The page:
You’ll notice that I’m reviewing a lot of contemporary and romance at the moment, and I’m perfectly fine with that as we start going into the warmer months. I’m reviewing Erik J. Brown’s second book this time, which might be totally different genre-wise from his debut, but he’s done an excellent job. I was lucky enough to be sent a proof of this through Team BKMRK’s Instagram. They asked if anyone would be interested, and I said yes. I’m so glad that I did.
Tommy is in his senior year of high school and aiming to get into the culinary school his Dad had attended. He’s focused on his application until his childhood crush pops up in his kitchen and his life again. As Tommy tries to juggle his returning feelings with his dreams for his future, his life begins to take turns that he didn’t expect.
This was a fun read, but I’d recommend picking up some snacks before starting it. With Tommy wanting to be a chef and enjoying baking, there’s a lot of talk about food. He even works in the kitchen of a retirement home, so there’s pretty much no escape from it. I liked that aspect, though. Tommy truly loves food, not just because he loves to eat but because it’s a link between him and his Dad. He might not have his Dad anymore, but he has their shared dream, which is lovely and emotional. There’s a particular scene with a turkey leg linking back to a family tradition that made me tear up a little.
That said, Tommy wasn’t really likeable for much of the book. Now, that’s not a dealbreaker for me in this case, and I’ll explain why. Tommy is pretty selfish, and there are definitely times when he is incredibly thoughtless. But he’s also a teenager, and he learns from his mistakes. I enjoyed this book despite not really liking him because I appreciated his growth throughout the story. No, he’s not the nicest person, but when his heart is in the right place, he’s a real sweetheart, and he does realise when he’s done wrong. He’s not perfect, but he is realistic, and I appreciate that.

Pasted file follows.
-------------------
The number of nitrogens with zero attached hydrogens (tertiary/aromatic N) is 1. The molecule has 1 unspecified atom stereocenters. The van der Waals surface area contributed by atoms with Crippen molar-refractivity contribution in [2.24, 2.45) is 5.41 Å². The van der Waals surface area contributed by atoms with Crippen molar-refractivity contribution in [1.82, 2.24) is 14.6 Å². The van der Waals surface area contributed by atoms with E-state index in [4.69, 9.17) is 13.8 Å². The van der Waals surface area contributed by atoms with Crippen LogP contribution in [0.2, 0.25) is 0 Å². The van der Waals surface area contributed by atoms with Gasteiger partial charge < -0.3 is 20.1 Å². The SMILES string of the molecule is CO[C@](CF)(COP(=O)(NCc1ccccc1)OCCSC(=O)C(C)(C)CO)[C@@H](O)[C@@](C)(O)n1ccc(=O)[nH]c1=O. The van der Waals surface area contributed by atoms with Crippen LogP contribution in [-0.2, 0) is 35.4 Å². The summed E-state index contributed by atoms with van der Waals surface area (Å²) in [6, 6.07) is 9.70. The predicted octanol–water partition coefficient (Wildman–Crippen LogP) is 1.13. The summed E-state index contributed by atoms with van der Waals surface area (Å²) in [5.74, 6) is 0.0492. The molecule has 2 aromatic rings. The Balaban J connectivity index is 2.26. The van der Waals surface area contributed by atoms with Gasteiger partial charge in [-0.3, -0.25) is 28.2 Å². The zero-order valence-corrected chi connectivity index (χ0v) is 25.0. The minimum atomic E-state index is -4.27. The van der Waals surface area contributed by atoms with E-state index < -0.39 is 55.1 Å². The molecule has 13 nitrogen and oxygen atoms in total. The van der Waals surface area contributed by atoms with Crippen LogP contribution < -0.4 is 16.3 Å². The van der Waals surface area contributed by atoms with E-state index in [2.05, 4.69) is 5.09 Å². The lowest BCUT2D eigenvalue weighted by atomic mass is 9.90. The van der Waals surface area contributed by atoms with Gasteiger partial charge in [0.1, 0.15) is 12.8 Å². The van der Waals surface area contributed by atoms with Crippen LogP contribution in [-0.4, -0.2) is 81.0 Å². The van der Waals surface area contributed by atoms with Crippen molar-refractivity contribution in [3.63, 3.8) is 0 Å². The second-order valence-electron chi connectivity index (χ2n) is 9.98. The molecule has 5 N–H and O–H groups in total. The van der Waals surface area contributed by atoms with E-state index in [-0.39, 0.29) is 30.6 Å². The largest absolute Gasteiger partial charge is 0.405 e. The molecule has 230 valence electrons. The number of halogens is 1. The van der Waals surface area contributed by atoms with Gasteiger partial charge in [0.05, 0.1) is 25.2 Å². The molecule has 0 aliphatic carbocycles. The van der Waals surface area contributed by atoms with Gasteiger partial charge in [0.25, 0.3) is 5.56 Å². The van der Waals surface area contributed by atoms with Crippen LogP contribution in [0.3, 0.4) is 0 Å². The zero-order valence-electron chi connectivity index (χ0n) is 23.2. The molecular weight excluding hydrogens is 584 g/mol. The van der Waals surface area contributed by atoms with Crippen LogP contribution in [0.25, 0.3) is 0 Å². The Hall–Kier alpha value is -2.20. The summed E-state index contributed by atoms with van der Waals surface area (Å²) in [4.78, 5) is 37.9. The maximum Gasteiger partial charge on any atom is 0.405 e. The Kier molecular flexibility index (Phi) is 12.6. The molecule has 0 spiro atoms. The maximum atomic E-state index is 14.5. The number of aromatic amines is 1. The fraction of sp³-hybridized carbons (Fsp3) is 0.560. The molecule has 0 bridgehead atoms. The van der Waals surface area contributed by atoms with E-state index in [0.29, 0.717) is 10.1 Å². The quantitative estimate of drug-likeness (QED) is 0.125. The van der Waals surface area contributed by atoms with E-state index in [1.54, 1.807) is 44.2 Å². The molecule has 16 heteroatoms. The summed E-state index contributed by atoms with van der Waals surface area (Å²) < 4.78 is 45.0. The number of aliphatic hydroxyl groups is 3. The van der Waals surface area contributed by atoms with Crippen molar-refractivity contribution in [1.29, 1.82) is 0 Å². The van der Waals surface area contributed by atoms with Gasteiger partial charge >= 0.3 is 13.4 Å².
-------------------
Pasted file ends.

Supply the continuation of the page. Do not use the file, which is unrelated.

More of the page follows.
The romance is a little tricky to discuss as the relationship mentioned in the summary isn’t the endgame, and I am glad about that. Though there were some cute scenes, Tommy and Gabe weren’t great together. There were just more moments where I couldn’t understand why either was bothering the other as they kept hurting each other. The relationship that was endgame, though, I adored. It was a slow burn with some major misunderstandings on Tommy’s side, but I liked it. Despite that, I like that where the book ends, we are bluntly being promised a happy for now rather than a happily ever after. Tommy doesn’t know what will happen next, but he wants to take things slowly with his new boy, and it was cute.
I’ve talked about Tommy not having his Dad anymore, so trigger warnings for grief. And if you’re squeamish, there is a scene where Tommy has an accident in the kitchen. It’s not too serious, but it’s definitely a little gross, and it affects him severely in the short term. But the accident doesn’t last long, so you should be able to skip that scene if necessary.
This was a book that I thoroughly enjoyed. Though I’ve owned it for a while, I’ve still not read Brown’s debut, so I’m eager to get to it soon. If you’re looking for a fun, queer contemporary, then this is definitely one you should run to preorder.
Title: Lose You To Find Me
Author: Erik J. Brown
Age Range: Young Adult
Publisher: Hodder Childrens
Release Date: 2/5/23
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